NHS crisis can only be resolved by kicking out the Tories and going forward to a workers’ government

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THE Commons Health and Social Care Committee of MPs yesterday published a report calling on the Tory government to come up with a ‘long term plan’ to fix the staffing crisis in the NHS to deal with the huge, and growing, backlog of people waiting for operations and treatment.

A record nearly 6 million people are currently waiting for surgery – 300,000 have been waiting for over a year while the transport secretary Grant Shapps confirmed that 24 hospitals in England have declared critical incidents due to increasing numbers of medical staff having to isolate.

The Health Foundation estimates nearly 19,000 more nurses and over 4,000 more doctors are needed just to get back to the 18-week waiting time for treatment standard.

The committee, chaired by Tory MP and former health secretary Jeremy Hunt, called for a ‘national health recovery plan’ to be launched in April warning of the consequences of Boris Johnson’s decision to let the Omicron virus run riot in the country without any restriction.

Hunt said: ‘The current wave of Omicron is exacerbating the problem, but we already had a serious staffing crisis, with a burnt-out workforce, 93,000 NHS vacancies and no sign of any plan to address this.’

What Hunt neglected to point out is the fact that the responsibility for the massive shortages of nurses, doctors and health workers is down to successive Tory governments that drove through austerity cuts to the NHS along with privatisation that caused this crisis.

He also neglected to remind the country of the role he played as a long serving health secretary from 2012 to 2018. During his reign over 8,000 hospital beds were lost, hospital wards and entire hospitals closed down.

Hunt was responsible for cutting the payments to hospitals for patient treatment to below the cost of the treatment itself.

Then when these hospitals ran into financial difficulties as a result, he had them fined.

Hunt, who oversaw the privatisation assault on the NHS, is now putting himself and his band of Tory and Labour MPs on the committee as the defenders of the NHS, demanding long-term plans from the Johnson government.

In fact Johnson’s only ‘plan’ for the NHS to deal with the backlog is to increase National Insurance contributions by 1.25%.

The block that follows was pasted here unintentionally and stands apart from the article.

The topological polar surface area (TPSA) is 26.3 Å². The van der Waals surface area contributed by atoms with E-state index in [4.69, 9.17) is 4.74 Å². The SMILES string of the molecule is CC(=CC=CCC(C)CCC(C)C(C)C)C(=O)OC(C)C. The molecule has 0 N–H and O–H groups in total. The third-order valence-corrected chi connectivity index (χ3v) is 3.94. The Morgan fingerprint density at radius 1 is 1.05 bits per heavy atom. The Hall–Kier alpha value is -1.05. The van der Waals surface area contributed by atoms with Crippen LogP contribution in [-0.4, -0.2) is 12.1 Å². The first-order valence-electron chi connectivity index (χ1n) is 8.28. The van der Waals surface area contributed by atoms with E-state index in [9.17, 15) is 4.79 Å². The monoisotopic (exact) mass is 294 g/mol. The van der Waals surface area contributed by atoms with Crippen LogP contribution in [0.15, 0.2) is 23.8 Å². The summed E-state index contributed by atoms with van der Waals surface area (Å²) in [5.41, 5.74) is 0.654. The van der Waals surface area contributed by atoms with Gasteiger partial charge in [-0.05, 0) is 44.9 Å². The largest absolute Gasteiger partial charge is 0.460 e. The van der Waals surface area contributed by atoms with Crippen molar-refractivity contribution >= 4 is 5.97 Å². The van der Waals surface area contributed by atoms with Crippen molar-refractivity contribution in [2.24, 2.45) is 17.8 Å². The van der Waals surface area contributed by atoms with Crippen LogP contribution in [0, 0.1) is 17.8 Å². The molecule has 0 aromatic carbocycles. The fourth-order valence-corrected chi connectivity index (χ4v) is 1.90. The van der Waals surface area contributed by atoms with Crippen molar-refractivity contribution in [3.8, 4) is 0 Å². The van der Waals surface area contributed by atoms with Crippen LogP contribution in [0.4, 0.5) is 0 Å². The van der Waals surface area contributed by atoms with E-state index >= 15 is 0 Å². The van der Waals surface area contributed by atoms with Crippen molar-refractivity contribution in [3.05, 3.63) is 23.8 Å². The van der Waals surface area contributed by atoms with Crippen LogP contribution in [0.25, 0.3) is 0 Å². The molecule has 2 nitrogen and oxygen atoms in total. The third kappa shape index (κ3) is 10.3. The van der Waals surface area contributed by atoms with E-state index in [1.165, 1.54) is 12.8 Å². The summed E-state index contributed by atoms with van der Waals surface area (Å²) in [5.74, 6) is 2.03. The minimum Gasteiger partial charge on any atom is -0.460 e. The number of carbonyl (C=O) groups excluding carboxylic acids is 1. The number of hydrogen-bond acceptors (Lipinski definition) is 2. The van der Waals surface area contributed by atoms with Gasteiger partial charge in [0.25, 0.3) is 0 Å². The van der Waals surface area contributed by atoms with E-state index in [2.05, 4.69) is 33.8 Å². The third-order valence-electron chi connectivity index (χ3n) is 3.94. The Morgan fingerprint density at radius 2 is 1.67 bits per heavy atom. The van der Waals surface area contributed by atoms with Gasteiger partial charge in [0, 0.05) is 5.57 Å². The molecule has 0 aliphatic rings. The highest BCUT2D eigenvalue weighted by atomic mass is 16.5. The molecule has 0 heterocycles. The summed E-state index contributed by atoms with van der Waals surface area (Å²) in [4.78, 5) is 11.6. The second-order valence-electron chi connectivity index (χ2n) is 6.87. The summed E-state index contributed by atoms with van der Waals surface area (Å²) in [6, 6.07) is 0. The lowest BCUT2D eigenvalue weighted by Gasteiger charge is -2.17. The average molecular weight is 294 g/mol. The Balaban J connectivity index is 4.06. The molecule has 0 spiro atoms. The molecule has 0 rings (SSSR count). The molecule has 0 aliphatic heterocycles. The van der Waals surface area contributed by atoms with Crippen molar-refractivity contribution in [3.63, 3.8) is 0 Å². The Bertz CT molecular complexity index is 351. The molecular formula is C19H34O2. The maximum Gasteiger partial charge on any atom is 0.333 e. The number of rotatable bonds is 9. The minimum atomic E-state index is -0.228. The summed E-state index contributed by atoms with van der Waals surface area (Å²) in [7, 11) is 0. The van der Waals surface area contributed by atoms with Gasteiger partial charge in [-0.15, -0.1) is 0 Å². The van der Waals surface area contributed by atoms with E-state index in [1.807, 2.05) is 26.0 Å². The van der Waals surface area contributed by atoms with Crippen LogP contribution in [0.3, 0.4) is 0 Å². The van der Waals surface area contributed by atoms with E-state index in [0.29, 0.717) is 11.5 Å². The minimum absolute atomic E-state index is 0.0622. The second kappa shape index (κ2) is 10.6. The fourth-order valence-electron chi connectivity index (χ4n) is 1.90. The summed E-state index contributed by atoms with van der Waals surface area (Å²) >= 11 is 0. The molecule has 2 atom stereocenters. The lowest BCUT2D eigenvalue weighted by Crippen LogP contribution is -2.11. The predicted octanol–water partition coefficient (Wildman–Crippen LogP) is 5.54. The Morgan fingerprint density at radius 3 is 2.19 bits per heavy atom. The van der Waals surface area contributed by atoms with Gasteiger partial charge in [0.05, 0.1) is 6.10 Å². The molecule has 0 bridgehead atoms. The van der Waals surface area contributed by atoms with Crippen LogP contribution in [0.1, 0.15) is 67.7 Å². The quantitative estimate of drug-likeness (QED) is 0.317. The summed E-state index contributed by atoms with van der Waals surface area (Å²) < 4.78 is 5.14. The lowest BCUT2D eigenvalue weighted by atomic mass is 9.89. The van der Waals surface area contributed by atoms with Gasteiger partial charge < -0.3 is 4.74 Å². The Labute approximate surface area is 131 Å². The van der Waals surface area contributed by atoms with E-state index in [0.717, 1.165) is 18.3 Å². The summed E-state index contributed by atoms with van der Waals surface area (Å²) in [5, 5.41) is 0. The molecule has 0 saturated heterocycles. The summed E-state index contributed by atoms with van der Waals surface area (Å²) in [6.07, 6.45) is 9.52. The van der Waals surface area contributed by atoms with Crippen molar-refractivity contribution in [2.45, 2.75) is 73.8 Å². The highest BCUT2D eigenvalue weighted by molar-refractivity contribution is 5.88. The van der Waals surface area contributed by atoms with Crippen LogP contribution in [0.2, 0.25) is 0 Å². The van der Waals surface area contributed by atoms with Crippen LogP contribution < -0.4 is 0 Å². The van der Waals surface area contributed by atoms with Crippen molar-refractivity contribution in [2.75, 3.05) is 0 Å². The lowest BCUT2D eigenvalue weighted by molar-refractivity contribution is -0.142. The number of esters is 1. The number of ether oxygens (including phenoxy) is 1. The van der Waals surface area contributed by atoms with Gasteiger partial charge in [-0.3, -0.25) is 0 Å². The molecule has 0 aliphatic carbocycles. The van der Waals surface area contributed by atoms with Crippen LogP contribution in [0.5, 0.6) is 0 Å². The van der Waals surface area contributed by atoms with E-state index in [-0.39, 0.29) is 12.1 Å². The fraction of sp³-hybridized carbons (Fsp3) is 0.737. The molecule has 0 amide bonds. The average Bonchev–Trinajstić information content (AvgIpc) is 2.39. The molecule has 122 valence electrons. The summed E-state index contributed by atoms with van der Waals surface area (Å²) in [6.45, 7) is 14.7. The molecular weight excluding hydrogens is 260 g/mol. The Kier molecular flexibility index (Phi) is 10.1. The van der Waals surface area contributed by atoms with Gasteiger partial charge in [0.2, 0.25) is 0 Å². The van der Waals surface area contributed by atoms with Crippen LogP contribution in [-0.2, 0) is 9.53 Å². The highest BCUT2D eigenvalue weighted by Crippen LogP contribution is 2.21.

Official analysis of the impact of this tax rise has revealed that this will inflict a ‘terrible’ financial burden on health and social care workers and their families. Nurses, care home staff and other health and social care workers will pay an extra £900 million in tax – 12% of the £7.4 billion the Tories expect to get from this tax rise.

NHS and social care workers who are amongst the lowest paid workers in the country are being thrown into poverty through this tax hike and the soaring inflationary increase in the cost of living to pay for the Tories war on the NHS.

Understandably the report has been welcomed by doctors with the British Medical Association saying it ‘clearly lays out the gargantuan challenge the NHS faces’ adding ‘The biggest barrier to tackling the backlog caused by the pandemic is a severe staffing crisis and our calls for improved workforce planning have thankfully been heard. It’s now time for the government to listen too.’

The Tories won’t listen to this report as Hunt knows full well. All Hunt’s sanctimonious posturing as the concerned face of the Tory Party is nothing more than an attempt to cover up the Tory plan – to make the working class pay for a health system that the Tories have systematically tried to destroy through austerity and privatisation and that is now at breaking point.

Workers will not be fooled for one minute that this report will have the slightest effect on the Tory government and will demand that the only way to fix the NHS is to force the trade unions to take urgent strike action to bring down this Tory government and go forward to a workers’ government and socialism.

Only a workers’ government and a socialist planned economy can provide all the funding and resources required to ensure that the NHS grows to meet the health needs of all.